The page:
To someone who has spent most of his life in their company, that seems a fair description.

Let's listen to some of these plain and undemonstrative, but deeply capable people. This is Julia Fischer playing the Violin Concerto No. 2 by Bohuslav Martinů with the Czech Philharmonic conducted by David Zinman:

The State of Music

I want to ask my readers their thoughts on a recent Guardian editorial on Taylor Swift. Unfortunately the editorial does not take up musical questions or even publicity or promotion, but focuses on, well, not Taylor Swift's politics, but instead her lack of politics! Let's have a look at the essay titled "The Guardian view on Taylor Swift: an envoy for Trump’s values?"
In the year since Donald Trump was elected, the entertainment world has been largely united in its disdain for his presidency. But a notable voice has been missing from the chorus: that of Taylor Swift, the world’s biggest pop star. Her silence is striking, highlighting the parallels between the singer and the president: their adept use of social media to foster a diehard support base; their solipsism; their laser focus on the bottom line; their support among the “alt-right”.
The idea that the "entertainment world" is united in their politics is disturbing enough, but the implication that simply being non-political as a public figure in the arts is not only blameworthy, but an indication that one is somehow aligned with the great boogeyman of our time, Donald Trump, is astonishing. How long ago was it that everyone in the arts and entertainment was advised to be non-political, simply out of professional ethics? Even here at the Music Salon we take the position that we prefer to limit any political discussions to ones in defence of the aesthetic independence of the arts from politics. But now the official editorial position of a major leftish medium is that every figure in entertainment must signal their political opposition to Trump or be judged an ally?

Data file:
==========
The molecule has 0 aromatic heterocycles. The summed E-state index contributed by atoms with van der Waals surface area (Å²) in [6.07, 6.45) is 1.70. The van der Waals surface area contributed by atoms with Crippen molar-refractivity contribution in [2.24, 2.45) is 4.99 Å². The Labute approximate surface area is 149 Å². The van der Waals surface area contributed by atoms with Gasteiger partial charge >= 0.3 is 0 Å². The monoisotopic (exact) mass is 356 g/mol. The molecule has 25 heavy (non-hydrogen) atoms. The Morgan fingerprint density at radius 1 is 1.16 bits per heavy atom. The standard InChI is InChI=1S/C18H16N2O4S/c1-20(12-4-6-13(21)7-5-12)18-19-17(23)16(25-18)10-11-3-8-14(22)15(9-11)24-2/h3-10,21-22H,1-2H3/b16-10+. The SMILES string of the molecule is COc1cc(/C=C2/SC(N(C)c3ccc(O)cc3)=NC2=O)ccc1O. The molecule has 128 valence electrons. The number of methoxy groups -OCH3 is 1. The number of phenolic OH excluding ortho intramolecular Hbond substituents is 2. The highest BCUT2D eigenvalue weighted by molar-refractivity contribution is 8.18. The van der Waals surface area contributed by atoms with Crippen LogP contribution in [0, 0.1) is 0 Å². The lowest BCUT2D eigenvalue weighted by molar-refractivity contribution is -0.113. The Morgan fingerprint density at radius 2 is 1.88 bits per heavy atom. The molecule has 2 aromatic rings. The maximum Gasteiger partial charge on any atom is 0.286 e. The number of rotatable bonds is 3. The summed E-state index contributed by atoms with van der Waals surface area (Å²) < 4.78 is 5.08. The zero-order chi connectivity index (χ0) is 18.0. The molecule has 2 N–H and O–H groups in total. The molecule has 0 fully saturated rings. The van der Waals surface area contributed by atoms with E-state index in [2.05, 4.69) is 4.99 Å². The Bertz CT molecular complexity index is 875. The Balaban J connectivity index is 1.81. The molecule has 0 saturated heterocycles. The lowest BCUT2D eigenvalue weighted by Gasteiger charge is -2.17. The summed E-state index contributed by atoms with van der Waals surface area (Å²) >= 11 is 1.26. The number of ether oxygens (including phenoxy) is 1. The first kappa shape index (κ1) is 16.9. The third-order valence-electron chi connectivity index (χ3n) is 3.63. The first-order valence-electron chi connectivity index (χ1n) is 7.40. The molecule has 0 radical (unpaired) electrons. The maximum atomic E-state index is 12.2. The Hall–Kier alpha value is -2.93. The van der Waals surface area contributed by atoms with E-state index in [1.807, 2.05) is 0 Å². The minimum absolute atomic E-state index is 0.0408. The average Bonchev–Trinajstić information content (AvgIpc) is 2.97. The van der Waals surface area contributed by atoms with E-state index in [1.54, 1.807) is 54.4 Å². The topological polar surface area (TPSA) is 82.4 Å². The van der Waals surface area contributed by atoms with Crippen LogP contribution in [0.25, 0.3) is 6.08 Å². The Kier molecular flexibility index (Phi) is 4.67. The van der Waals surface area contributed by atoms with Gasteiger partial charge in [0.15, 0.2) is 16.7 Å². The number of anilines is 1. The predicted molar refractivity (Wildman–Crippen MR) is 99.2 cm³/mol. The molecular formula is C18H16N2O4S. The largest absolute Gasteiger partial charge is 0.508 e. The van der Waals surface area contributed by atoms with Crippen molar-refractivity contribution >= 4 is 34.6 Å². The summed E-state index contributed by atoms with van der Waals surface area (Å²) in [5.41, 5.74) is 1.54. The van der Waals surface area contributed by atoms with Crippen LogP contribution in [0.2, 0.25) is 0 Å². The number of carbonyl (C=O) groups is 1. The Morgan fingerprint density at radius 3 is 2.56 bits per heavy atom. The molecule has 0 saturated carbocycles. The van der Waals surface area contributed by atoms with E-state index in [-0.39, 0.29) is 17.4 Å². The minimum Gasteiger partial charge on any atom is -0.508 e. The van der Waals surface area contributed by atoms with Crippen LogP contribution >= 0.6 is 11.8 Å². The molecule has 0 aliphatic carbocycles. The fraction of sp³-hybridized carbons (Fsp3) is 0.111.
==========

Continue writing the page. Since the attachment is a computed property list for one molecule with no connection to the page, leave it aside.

What this reminds me of more than anything is the absolutist demands of authoritarianism as exemplified in the famous quote from Mussolini: “Everything in the State, nothing outside the State, nothing against the State.” Later in the editorial;
In a well-publicised Twitter exchange with rapper Nicki Minaj, she treated the discussion of structural racism as not only incomprehensible, but a way to disempower white people such as herself – though her lawyers have taken action over articles that associate her with the far right, and have taken issue with claims that she has not sufficiently denounced white supremacy.
Well, frankly the idea of "structural racism" along with that of "unconscious bias" and a bunch of other post-modern shibboleths is incomprehensible--intentionally so!

I'm not a Taylor Swift fan (but hey, at least she isn't Nicki Minaj!), but I would certainly defend her right to say that "structural racism" is nonsense and to sue people that slander her. Accusations that someone has not sufficiently denounced white supremacy are nothing more than warmed over Maoism.

So let's listen to some Taylor Swift.

That seems reasonably mentally healthy for a conventional pop song. Let me know what you think in the comments.